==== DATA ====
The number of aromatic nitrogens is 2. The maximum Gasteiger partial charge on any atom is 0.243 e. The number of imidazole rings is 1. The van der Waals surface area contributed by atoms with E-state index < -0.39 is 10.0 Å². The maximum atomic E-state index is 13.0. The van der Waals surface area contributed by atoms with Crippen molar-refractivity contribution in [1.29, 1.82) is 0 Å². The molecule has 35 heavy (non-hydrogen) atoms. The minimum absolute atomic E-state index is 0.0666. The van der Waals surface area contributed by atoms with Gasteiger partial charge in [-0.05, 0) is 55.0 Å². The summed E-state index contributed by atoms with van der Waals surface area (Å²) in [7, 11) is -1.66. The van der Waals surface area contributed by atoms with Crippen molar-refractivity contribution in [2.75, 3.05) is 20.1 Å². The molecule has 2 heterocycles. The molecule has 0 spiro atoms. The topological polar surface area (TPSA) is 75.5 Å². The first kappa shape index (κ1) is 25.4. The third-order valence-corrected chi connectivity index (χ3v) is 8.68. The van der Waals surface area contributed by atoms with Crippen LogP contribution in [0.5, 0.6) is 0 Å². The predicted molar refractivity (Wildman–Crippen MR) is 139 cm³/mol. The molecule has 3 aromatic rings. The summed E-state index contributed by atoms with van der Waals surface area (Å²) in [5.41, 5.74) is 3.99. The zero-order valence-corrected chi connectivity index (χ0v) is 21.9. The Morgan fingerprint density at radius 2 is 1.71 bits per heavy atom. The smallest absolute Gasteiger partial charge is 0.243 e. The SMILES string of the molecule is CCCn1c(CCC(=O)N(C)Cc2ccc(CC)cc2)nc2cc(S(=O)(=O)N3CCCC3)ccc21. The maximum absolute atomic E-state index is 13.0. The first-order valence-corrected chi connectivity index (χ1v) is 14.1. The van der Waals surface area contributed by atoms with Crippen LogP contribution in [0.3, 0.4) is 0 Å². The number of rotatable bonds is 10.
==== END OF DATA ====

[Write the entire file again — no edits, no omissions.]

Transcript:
The number of aromatic nitrogens is 2. The maximum Gasteiger partial charge on any atom is 0.243 e. The number of imidazole rings is 1. The van der Waals surface area contributed by atoms with E-state index < -0.39 is 10.0 Å². The maximum atomic E-state index is 13.0. The van der Waals surface area contributed by atoms with Crippen molar-refractivity contribution in [1.29, 1.82) is 0 Å². The molecule has 35 heavy (non-hydrogen) atoms. The minimum absolute atomic E-state index is 0.0666. The van der Waals surface area contributed by atoms with Gasteiger partial charge in [-0.05, 0) is 55.0 Å². The summed E-state index contributed by atoms with van der Waals surface area (Å²) in [7, 11) is -1.66. The van der Waals surface area contributed by atoms with Crippen molar-refractivity contribution in [2.75, 3.05) is 20.1 Å². The molecule has 2 heterocycles. The molecule has 0 spiro atoms. The topological polar surface area (TPSA) is 75.5 Å². The first kappa shape index (κ1) is 25.4. The third-order valence-corrected chi connectivity index (χ3v) is 8.68. The van der Waals surface area contributed by atoms with Crippen LogP contribution in [0.5, 0.6) is 0 Å². The predicted molar refractivity (Wildman–Crippen MR) is 139 cm³/mol. The molecule has 3 aromatic rings. The summed E-state index contributed by atoms with van der Waals surface area (Å²) in [5.41, 5.74) is 3.99. The zero-order valence-corrected chi connectivity index (χ0v) is 21.9. The Morgan fingerprint density at radius 2 is 1.71 bits per heavy atom. The smallest absolute Gasteiger partial charge is 0.243 e. The SMILES string of the molecule is CCCn1c(CCC(=O)N(C)Cc2ccc(CC)cc2)nc2cc(S(=O)(=O)N3CCCC3)ccc21. The maximum absolute atomic E-state index is 13.0. The first-order valence-corrected chi connectivity index (χ1v) is 14.1. The van der Waals surface area contributed by atoms with Crippen LogP contribution in [0.3, 0.4) is 0 Å². The number of rotatable bonds is 10.